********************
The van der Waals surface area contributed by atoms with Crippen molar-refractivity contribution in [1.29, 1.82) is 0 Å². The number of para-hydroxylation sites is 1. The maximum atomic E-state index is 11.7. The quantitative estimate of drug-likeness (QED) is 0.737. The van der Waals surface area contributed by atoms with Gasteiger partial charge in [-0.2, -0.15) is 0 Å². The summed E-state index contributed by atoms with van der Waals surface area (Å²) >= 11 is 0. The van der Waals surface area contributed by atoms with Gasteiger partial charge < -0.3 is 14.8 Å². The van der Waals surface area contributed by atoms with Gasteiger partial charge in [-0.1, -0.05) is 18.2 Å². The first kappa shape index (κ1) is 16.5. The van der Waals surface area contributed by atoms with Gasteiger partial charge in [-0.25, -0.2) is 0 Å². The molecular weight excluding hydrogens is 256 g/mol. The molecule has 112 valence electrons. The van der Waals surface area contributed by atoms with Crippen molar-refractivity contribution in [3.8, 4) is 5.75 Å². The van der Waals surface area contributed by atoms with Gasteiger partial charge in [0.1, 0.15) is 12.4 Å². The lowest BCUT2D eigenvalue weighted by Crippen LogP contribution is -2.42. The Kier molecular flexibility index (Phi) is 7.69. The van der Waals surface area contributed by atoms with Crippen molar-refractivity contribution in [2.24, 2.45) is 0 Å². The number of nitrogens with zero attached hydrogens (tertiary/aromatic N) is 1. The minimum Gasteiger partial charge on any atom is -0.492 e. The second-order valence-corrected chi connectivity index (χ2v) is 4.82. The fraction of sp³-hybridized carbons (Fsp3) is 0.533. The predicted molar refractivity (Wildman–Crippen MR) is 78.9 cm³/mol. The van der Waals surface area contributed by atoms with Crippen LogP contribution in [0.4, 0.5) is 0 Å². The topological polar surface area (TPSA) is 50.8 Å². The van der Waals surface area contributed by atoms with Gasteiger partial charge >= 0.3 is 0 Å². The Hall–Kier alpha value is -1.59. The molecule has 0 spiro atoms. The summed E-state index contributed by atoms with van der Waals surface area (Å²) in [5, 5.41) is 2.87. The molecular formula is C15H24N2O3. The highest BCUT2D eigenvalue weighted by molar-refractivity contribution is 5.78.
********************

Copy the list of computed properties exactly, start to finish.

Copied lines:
The van der Waals surface area contributed by atoms with Crippen molar-refractivity contribution in [1.29, 1.82) is 0 Å². The number of para-hydroxylation sites is 1. The maximum atomic E-state index is 11.7. The quantitative estimate of drug-likeness (QED) is 0.737. The van der Waals surface area contributed by atoms with Gasteiger partial charge in [-0.2, -0.15) is 0 Å². The summed E-state index contributed by atoms with van der Waals surface area (Å²) >= 11 is 0. The van der Waals surface area contributed by atoms with Gasteiger partial charge < -0.3 is 14.8 Å². The van der Waals surface area contributed by atoms with Gasteiger partial charge in [-0.1, -0.05) is 18.2 Å². The first kappa shape index (κ1) is 16.5. The van der Waals surface area contributed by atoms with Gasteiger partial charge in [-0.25, -0.2) is 0 Å². The molecular weight excluding hydrogens is 256 g/mol. The molecule has 112 valence electrons. The van der Waals surface area contributed by atoms with Crippen molar-refractivity contribution in [3.8, 4) is 5.75 Å². The van der Waals surface area contributed by atoms with Gasteiger partial charge in [0.1, 0.15) is 12.4 Å². The lowest BCUT2D eigenvalue weighted by Crippen LogP contribution is -2.42. The Kier molecular flexibility index (Phi) is 7.69. The van der Waals surface area contributed by atoms with Crippen molar-refractivity contribution in [2.24, 2.45) is 0 Å². The number of nitrogens with zero attached hydrogens (tertiary/aromatic N) is 1. The minimum Gasteiger partial charge on any atom is -0.492 e. The second-order valence-corrected chi connectivity index (χ2v) is 4.82. The fraction of sp³-hybridized carbons (Fsp3) is 0.533. The predicted molar refractivity (Wildman–Crippen MR) is 78.9 cm³/mol. The van der Waals surface area contributed by atoms with Crippen LogP contribution in [0.4, 0.5) is 0 Å². The topological polar surface area (TPSA) is 50.8 Å². The van der Waals surface area contributed by atoms with Gasteiger partial charge >= 0.3 is 0 Å². The Hall–Kier alpha value is -1.59. The molecule has 0 spiro atoms. The summed E-state index contributed by atoms with van der Waals surface area (Å²) in [5, 5.41) is 2.87. The molecular formula is C15H24N2O3. The highest BCUT2D eigenvalue weighted by molar-refractivity contribution is 5.78.